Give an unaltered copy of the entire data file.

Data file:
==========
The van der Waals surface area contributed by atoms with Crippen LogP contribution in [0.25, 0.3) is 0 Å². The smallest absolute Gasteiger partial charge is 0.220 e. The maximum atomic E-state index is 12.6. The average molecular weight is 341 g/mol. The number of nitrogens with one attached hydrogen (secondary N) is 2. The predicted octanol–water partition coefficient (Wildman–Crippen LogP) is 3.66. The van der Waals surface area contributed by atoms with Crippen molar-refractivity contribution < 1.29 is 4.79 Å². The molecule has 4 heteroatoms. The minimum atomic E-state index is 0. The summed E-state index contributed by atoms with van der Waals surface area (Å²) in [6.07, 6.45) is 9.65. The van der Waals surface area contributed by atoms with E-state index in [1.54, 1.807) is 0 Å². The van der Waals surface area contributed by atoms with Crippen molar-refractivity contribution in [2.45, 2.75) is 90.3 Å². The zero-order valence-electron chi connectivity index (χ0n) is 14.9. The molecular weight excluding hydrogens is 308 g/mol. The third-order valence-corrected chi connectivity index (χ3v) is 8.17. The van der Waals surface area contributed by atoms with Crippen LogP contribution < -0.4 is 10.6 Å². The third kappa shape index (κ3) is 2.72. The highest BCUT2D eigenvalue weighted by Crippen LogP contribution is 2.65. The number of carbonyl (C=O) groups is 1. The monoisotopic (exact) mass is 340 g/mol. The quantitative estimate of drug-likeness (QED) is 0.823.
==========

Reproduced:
The van der Waals surface area contributed by atoms with Crippen LogP contribution in [0.25, 0.3) is 0 Å². The smallest absolute Gasteiger partial charge is 0.220 e. The maximum atomic E-state index is 12.6. The average molecular weight is 341 g/mol. The number of nitrogens with one attached hydrogen (secondary N) is 2. The predicted octanol–water partition coefficient (Wildman–Crippen LogP) is 3.66. The van der Waals surface area contributed by atoms with Crippen molar-refractivity contribution < 1.29 is 4.79 Å². The molecule has 4 heteroatoms. The minimum atomic E-state index is 0. The summed E-state index contributed by atoms with van der Waals surface area (Å²) in [6.07, 6.45) is 9.65. The van der Waals surface area contributed by atoms with E-state index in [1.54, 1.807) is 0 Å². The van der Waals surface area contributed by atoms with Crippen molar-refractivity contribution in [2.45, 2.75) is 90.3 Å². The zero-order valence-electron chi connectivity index (χ0n) is 14.9. The molecular weight excluding hydrogens is 308 g/mol. The third-order valence-corrected chi connectivity index (χ3v) is 8.17. The van der Waals surface area contributed by atoms with Crippen LogP contribution < -0.4 is 10.6 Å². The third kappa shape index (κ3) is 2.72. The highest BCUT2D eigenvalue weighted by Crippen LogP contribution is 2.65. The number of carbonyl (C=O) groups is 1. The monoisotopic (exact) mass is 340 g/mol. The quantitative estimate of drug-likeness (QED) is 0.823.